Frederick Winslow Taylor
Taylor was a mechanical engineer who was primarily interested in the type of work done in factories and mechanical shops. He observed that the owners and managers of the factories knew little about what actually took place in the workshops. Taylor believed that the system could be improved, and he looked around for an incentive. He settled on money. He believed a worker should get “a fair day’s pay for a fair day’s work”—no more, no less. If the worker couldn’t work to the target, then the person shouldn’t be working at all. Taylor also believed that management and labor should cooperate and work together to meet goals. He was the first to suggest that the primary functions of managers should be planning and training.
A significant part of Taylorism was time studies. Taylor was concerned with reducing process time and worked with factory managers on scientific time studies. At its most basic level, time studies involve breaking down each job into component parts, timing each element, and rearranging the parts into the most efficient method of working. By counting and calculating, Taylor sought to transform management into a set of calculated and written techniques.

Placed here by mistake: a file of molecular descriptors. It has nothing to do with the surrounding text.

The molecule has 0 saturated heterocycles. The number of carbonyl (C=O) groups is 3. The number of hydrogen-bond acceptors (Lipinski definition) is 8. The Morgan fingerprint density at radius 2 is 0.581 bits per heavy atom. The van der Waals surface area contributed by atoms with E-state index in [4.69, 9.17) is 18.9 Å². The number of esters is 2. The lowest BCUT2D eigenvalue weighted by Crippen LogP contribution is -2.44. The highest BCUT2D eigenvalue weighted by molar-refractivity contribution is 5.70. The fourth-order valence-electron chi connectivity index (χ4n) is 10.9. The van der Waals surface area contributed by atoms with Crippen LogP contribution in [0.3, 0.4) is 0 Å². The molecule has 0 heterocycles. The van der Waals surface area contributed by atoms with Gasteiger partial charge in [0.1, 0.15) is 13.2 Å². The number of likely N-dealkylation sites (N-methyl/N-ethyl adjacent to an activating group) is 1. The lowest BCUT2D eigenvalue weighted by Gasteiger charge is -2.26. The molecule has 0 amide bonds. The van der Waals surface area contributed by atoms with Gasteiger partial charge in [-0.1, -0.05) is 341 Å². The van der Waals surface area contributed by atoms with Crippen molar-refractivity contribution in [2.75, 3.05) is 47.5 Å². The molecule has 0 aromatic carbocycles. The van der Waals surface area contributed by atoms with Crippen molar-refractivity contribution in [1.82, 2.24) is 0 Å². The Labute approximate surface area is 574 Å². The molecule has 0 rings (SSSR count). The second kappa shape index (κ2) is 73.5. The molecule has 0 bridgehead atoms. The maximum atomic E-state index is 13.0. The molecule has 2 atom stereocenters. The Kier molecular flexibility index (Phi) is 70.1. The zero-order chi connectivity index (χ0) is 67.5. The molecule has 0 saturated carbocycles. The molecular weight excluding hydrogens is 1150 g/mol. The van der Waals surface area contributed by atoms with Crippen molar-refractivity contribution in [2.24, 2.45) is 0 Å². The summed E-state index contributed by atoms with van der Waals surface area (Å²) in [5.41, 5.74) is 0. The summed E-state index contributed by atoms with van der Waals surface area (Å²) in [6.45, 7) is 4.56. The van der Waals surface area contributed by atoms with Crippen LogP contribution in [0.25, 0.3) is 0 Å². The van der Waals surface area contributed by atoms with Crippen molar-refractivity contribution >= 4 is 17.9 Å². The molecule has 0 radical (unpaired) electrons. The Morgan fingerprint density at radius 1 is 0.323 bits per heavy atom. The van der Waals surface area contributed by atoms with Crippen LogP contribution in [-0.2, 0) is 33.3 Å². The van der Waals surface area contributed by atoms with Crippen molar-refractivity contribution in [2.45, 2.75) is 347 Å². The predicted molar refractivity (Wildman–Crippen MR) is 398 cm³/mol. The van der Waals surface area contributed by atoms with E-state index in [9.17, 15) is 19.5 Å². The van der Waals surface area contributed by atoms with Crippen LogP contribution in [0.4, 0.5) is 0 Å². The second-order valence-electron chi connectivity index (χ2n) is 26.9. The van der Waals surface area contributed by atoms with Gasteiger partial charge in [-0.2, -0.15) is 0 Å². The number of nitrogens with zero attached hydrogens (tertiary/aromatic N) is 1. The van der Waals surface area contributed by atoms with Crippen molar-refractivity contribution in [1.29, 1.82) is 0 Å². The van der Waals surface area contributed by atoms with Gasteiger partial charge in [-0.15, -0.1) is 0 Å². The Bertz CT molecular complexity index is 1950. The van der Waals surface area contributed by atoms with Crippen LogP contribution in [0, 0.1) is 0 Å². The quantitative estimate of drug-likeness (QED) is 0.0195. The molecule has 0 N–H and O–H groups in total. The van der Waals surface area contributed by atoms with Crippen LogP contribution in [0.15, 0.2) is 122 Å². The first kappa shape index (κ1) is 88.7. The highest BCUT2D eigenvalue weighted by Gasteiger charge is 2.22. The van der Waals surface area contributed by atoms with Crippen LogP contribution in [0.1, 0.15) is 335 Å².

Taylor proposed a “neat, understandable world in the factory, an organization of men whose acts would be planned, coordinated, and controlled under continuous expert direction. ” Factory production was to become a matter of efficient and scientific management—the planning and administration of workers and machines alike as components of one big machine.
In 1909, Taylor published The Principles of Scientific Management. In this book, he suggested that productivity would increase if jobs were optimized and simplified. He also proposed matching a worker to a particular job that suited the person’s skill level and then training the worker to do that job in a specific way. Taylor first developed the idea of breaking down each job into component parts and timing each part to determine the most efficient method of working.
One of Taylor’s most famous studies was from his time at the Bethlehem Steel Company in the early 1900s. He noticed that workers used the same shovel for all materials, even though the various materials differed in weight. By observing the movements of the workers and breaking the movements down into their component elements, Taylor determined that the most efficient shovel load was 21½ lb. Accordingly, he set about finding or designing different shovels to be used for each material that would scoop up that amount.